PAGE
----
24 Jun Photo tour of Maine’s iconic lighthouses
Lobster, outdoor spaces and lighthouses. Road trip, anyone?
Maine continues to rank among our favorite travel destinations, and is the topic of several Wandering Rose Travels articles. We recommend visiting in September, when the summer crowds are gone and the temperatures are still mild. You may wish to time your visit for seeing the fall leaves, but be warned that throngs of “peepers” (“leaf peepers” is the term locals use to describe autumn color tourists) will be by your side. The turning leaves of fall are also beautiful in our home state of North Carolina, so we prefer to visit Maine after the summer hordes and before the fall leaf peepers.
So what do we adore so much about Maine? The lobster speaks to our palate. Boating along the rocky coast and hiking/biking the trails of Acadia National Park stimulates our sense of adventure. And Maine’s many lighthouses spark our artistic side. B, Thorny and contributor Jim collaborated on this virtual visit to some of our favorite Maine lighthouses.
Our journey begins with Portland Head Light (pictured above). Maine’s oldest lighthouse began protecting the Cape Elizabeth/Portland coastline in 1791 and continues operation to this day. Portland Head Light sits within Fort Williams Park, a 90-acre wonderland of hiking trails, historic buildings and beautiful views of Maine’s rocky coastline.
Nubble Light sits on a rock island off Cape Neddick near York, Maine. One hour north of Boston and just off I-95, this is the first lighthouse most visitors see when arriving in Maine by car or RV. You cannot access the actual lighthouse grounds, but you’ll enjoy amazing views from the shoreline. Artists flock here to paint and fishermen dot the shore. We flew into Portland to begin our Maine adventure. Nubble Light was the first stop on a day-trip tracing the Maine coast from York to Ogunquit to Kennebunkport. Yes, we stopped along the way for a photo of Walker’s Point Estate, the summer retreat home of the George H. W. Bush family.
Ram Island Ledge Light Station marks the main channel leading to Portland’s harbor and sits within sight of Portland Head Light. Commissioned in 1905, the lighthouse is 90-feet tall and was designed to help ships navigate the passage between the rocky Rams Head Ledge and Portland Head at Cape Elizabeth. According to news reports, a Maine surgeon purchased this lighthouse at auction in 2010 after the General Services Administration offered it free of charge to any qualifying government or non-profit agency, but had no takers.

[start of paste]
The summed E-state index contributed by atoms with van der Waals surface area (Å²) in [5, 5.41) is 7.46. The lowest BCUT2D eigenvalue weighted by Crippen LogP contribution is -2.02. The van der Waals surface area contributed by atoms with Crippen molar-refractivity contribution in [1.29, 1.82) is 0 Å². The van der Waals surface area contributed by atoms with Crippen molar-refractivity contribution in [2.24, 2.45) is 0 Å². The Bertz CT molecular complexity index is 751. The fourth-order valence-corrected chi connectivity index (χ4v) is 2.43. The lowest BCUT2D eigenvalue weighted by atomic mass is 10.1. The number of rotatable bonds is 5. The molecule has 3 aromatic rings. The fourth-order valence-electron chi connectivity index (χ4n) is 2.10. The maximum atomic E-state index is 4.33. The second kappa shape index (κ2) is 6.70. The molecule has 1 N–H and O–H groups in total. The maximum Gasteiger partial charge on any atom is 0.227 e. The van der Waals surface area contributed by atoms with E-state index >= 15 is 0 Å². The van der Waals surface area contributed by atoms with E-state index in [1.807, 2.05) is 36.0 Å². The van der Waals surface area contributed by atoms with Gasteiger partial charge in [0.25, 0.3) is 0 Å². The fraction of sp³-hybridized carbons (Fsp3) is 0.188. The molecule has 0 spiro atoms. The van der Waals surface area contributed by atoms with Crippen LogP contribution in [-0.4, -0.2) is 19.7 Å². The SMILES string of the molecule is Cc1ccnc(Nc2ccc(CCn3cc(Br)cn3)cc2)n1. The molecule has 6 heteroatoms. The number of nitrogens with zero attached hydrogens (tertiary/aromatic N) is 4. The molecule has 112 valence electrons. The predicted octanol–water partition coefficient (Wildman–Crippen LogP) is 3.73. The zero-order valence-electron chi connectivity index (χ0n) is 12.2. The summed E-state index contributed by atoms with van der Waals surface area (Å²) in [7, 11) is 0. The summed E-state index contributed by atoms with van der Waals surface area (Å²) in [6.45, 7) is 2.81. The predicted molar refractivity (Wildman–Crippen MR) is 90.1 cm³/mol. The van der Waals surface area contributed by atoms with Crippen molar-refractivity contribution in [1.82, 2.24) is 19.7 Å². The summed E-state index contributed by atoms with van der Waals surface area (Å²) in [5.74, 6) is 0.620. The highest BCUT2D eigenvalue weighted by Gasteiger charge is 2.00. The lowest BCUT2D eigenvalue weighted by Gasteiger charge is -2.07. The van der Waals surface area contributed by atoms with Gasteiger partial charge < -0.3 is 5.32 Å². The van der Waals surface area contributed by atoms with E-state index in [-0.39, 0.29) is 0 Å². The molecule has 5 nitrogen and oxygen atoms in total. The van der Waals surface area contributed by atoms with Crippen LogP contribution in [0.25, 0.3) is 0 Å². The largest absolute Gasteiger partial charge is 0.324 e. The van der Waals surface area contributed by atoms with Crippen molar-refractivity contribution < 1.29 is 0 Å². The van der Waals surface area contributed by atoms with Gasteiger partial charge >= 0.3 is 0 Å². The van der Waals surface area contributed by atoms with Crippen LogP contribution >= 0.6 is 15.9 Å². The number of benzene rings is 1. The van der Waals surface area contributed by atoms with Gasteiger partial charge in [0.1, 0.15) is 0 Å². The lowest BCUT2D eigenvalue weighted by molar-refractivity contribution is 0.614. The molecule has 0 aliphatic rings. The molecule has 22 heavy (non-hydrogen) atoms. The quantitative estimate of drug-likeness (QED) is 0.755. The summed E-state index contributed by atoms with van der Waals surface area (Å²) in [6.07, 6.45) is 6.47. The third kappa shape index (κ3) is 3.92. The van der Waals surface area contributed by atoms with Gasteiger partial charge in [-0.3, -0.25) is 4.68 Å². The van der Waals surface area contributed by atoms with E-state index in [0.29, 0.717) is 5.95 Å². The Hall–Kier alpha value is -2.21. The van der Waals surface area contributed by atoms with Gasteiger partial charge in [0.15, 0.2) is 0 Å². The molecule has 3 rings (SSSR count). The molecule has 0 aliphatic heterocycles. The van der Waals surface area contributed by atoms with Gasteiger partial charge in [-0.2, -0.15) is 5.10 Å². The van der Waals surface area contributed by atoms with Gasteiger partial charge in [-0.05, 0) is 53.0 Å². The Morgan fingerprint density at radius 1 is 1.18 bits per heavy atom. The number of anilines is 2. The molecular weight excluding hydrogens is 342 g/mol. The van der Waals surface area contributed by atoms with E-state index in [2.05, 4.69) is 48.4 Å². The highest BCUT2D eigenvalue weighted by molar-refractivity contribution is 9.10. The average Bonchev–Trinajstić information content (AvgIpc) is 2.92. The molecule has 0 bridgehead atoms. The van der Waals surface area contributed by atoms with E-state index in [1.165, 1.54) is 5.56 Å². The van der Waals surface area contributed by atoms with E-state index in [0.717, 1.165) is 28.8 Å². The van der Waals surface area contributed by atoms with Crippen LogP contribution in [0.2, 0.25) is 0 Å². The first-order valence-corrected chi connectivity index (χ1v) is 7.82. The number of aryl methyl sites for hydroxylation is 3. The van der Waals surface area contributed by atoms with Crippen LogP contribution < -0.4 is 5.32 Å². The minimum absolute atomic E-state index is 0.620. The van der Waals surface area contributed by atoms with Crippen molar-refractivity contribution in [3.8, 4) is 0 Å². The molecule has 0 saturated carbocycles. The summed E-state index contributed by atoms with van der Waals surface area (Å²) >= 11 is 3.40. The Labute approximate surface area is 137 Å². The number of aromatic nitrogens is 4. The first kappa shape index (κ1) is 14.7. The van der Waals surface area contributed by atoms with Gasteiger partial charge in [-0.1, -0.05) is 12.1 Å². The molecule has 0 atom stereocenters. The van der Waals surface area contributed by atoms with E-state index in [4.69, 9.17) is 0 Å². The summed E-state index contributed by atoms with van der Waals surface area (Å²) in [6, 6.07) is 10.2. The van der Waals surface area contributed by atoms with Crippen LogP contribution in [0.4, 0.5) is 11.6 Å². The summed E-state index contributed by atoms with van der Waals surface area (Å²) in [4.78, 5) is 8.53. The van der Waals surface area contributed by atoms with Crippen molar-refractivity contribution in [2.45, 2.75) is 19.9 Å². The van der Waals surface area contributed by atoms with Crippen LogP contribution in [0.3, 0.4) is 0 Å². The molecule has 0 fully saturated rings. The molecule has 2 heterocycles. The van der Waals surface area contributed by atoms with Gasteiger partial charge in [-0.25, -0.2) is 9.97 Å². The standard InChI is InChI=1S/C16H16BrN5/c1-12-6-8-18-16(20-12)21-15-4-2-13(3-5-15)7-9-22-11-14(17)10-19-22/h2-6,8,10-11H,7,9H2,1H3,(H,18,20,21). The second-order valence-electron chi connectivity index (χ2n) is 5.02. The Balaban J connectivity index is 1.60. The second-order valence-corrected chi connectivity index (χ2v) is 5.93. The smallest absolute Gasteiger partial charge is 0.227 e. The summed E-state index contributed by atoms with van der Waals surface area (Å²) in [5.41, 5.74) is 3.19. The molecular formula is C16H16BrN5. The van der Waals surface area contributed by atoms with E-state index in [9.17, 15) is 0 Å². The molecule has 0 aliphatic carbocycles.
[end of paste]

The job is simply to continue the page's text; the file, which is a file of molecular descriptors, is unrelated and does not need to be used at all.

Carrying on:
Portland Breakwater Lighthouse is a mouthful to say, so locals call this coastal icon “Bug Light.” We visited the lighthouse and 9-acre Bug Light Park near sunset and discovered it’s a favorite place for Portland residents to end their day. The site was a hub of ship building activity during WWII, employing 30,000 people building liberty ships. Today, it’s popular for walking, picnics, boating and fishing. If you’re looking at the photo and scratching your head about the design, you’re not alone. The lighthouse is constructed of six curved cast-iron plates. Seams between the plates are covered by Greek Corinthian columns. The architect also designed the Washington Capitol east and west wings and current dome.
Lighthouse aren’t exclusive to the ocean coastline. We discovered the Doubling Point Light and nearby Doubling Point Range Lights during a boat tour of the Kennebec River sponsored by Maine Martime Museum. The structures help ships navigate a sharp turn in the river near Bath Iron works, a major U.S. shipbuilder since 1884.
We stopped in Boothbay Harbor for one night while driving up Highway 1 from Portland to Mount Desert Island. During this one-night stand we fell in love with this coastal community and its hiking, botanical gardens and boats (it’s called the boating capital of New England). Our hotel, Spruce Point Inn, provides a complimentary boat tour of the harbor for guests where we discovered Burnt Island Lighthouse. Burnt Island is the second oldest surviving lighthouse, commissioned in 1821. The 5-acre island is open seven days a week for tours (reservations required).
Burnt Coast Harbor Light Station, also called Swan’s Island Lighthouse, is another off the beaten path. Accessed by ferry near Bar Harbor, the island is home to 380 year-round residents. We toured the island on bicycles, reaching the lighthouse at the island’s southern most point. First lit in 1872, the lighthouse still functions to this day, marking the entrance to Burnt Coat Harbor for local lobster boats. The lighthouse tower and adjacent Keeper’s House are open daily for guided tours in season, though both are closed at time of publication because of COVID-19 precautions.
Bass Harbor Head Lighthouse sits atop a cliff in Acadia National Park, marking the entrance to Bass Harbor on the southwestern side of Mount Desert Island. The brick lighthouse has operated since 1858. Tours are self-guided along a path that provides stunning views of the lighthouse, rocky coast and offshore islands. Sorry, you can’t tour this one inside. It is a private residence.
Egg Rock Light, built in 1875, is architecturally unique for its light tower projecting through the roof of the keeper’s house. Located off the coast of Bar Harbor, the lighthouse is best viewed from a boat tour or from the top of Cadillac Mountain (binoculars or telephoto lens recommended).